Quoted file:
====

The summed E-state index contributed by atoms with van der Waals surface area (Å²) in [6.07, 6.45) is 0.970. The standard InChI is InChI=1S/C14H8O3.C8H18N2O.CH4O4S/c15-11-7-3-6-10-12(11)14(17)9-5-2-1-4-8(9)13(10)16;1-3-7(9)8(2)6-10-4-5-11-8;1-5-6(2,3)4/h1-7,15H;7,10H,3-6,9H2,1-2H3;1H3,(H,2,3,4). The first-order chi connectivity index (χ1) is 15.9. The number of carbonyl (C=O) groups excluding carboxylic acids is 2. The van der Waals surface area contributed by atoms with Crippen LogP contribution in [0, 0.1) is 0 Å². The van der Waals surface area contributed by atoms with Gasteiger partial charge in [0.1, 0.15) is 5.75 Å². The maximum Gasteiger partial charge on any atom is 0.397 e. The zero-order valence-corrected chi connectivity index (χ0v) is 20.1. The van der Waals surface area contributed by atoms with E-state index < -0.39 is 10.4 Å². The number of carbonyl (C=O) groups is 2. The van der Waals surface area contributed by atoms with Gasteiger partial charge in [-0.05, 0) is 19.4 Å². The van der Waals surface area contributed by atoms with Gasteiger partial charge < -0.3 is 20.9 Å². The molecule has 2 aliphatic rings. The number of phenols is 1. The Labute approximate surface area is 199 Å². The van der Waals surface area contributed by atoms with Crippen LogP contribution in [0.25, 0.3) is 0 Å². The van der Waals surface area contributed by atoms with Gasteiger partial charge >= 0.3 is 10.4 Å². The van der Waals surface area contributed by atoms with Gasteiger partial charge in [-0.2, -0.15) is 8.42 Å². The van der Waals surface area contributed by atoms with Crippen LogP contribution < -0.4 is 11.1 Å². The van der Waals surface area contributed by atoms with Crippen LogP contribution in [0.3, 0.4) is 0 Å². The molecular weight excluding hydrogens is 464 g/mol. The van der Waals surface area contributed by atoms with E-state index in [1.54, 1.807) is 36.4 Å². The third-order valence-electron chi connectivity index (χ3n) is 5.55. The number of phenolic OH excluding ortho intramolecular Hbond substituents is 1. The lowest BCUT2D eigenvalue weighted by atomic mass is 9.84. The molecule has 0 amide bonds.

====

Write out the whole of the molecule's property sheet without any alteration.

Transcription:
The summed E-state index contributed by atoms with van der Waals surface area (Å²) in [6.07, 6.45) is 0.970. The standard InChI is InChI=1S/C14H8O3.C8H18N2O.CH4O4S/c15-11-7-3-6-10-12(11)14(17)9-5-2-1-4-8(9)13(10)16;1-3-7(9)8(2)6-10-4-5-11-8;1-5-6(2,3)4/h1-7,15H;7,10H,3-6,9H2,1-2H3;1H3,(H,2,3,4). The first-order chi connectivity index (χ1) is 15.9. The number of carbonyl (C=O) groups excluding carboxylic acids is 2. The van der Waals surface area contributed by atoms with Crippen LogP contribution in [0, 0.1) is 0 Å². The van der Waals surface area contributed by atoms with Gasteiger partial charge in [0.1, 0.15) is 5.75 Å². The maximum Gasteiger partial charge on any atom is 0.397 e. The zero-order valence-corrected chi connectivity index (χ0v) is 20.1. The van der Waals surface area contributed by atoms with E-state index < -0.39 is 10.4 Å². The number of carbonyl (C=O) groups is 2. The van der Waals surface area contributed by atoms with Gasteiger partial charge in [-0.05, 0) is 19.4 Å². The van der Waals surface area contributed by atoms with Gasteiger partial charge < -0.3 is 20.9 Å². The molecule has 2 aliphatic rings. The number of phenols is 1. The Labute approximate surface area is 199 Å². The van der Waals surface area contributed by atoms with Crippen LogP contribution in [0.25, 0.3) is 0 Å². The van der Waals surface area contributed by atoms with Gasteiger partial charge >= 0.3 is 10.4 Å². The van der Waals surface area contributed by atoms with Gasteiger partial charge in [-0.2, -0.15) is 8.42 Å². The van der Waals surface area contributed by atoms with Crippen LogP contribution < -0.4 is 11.1 Å². The van der Waals surface area contributed by atoms with Crippen LogP contribution in [0.3, 0.4) is 0 Å². The molecular weight excluding hydrogens is 464 g/mol. The van der Waals surface area contributed by atoms with E-state index in [1.54, 1.807) is 36.4 Å². The third-order valence-electron chi connectivity index (χ3n) is 5.55. The number of phenolic OH excluding ortho intramolecular Hbond substituents is 1. The lowest BCUT2D eigenvalue weighted by atomic mass is 9.84. The molecule has 0 amide bonds.